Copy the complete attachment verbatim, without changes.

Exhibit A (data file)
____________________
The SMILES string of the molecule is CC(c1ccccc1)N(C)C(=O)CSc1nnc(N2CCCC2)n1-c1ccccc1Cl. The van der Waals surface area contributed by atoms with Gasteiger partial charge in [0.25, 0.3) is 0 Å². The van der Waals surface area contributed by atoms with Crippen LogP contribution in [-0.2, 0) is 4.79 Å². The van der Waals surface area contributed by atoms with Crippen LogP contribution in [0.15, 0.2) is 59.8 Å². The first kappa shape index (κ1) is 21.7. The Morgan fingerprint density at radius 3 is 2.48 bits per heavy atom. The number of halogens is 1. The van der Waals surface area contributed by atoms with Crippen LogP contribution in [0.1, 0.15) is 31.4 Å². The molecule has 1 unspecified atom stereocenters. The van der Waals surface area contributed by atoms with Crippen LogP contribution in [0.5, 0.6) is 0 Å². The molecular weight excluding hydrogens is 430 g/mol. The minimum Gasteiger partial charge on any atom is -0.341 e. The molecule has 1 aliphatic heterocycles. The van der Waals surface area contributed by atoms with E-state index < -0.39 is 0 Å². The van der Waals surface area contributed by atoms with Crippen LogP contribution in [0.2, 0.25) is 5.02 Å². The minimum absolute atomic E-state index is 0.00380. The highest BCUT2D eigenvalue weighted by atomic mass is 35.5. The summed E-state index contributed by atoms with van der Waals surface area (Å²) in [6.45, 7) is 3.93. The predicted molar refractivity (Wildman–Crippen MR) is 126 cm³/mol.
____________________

The SMILES string of the molecule is CC(c1ccccc1)N(C)C(=O)CSc1nnc(N2CCCC2)n1-c1ccccc1Cl. The van der Waals surface area contributed by atoms with Gasteiger partial charge in [0.25, 0.3) is 0 Å². The van der Waals surface area contributed by atoms with Crippen LogP contribution in [-0.2, 0) is 4.79 Å². The van der Waals surface area contributed by atoms with Crippen LogP contribution in [0.15, 0.2) is 59.8 Å². The first kappa shape index (κ1) is 21.7. The Morgan fingerprint density at radius 3 is 2.48 bits per heavy atom. The number of halogens is 1. The van der Waals surface area contributed by atoms with Crippen LogP contribution in [0.1, 0.15) is 31.4 Å². The molecule has 1 unspecified atom stereocenters. The van der Waals surface area contributed by atoms with Crippen LogP contribution in [0.5, 0.6) is 0 Å². The molecular weight excluding hydrogens is 430 g/mol. The minimum Gasteiger partial charge on any atom is -0.341 e. The molecule has 1 aliphatic heterocycles. The van der Waals surface area contributed by atoms with E-state index < -0.39 is 0 Å². The van der Waals surface area contributed by atoms with Crippen LogP contribution in [0.2, 0.25) is 5.02 Å². The minimum absolute atomic E-state index is 0.00380. The highest BCUT2D eigenvalue weighted by atomic mass is 35.5. The summed E-state index contributed by atoms with van der Waals surface area (Å²) in [6.45, 7) is 3.93. The predicted molar refractivity (Wildman–Crippen MR) is 126 cm³/mol.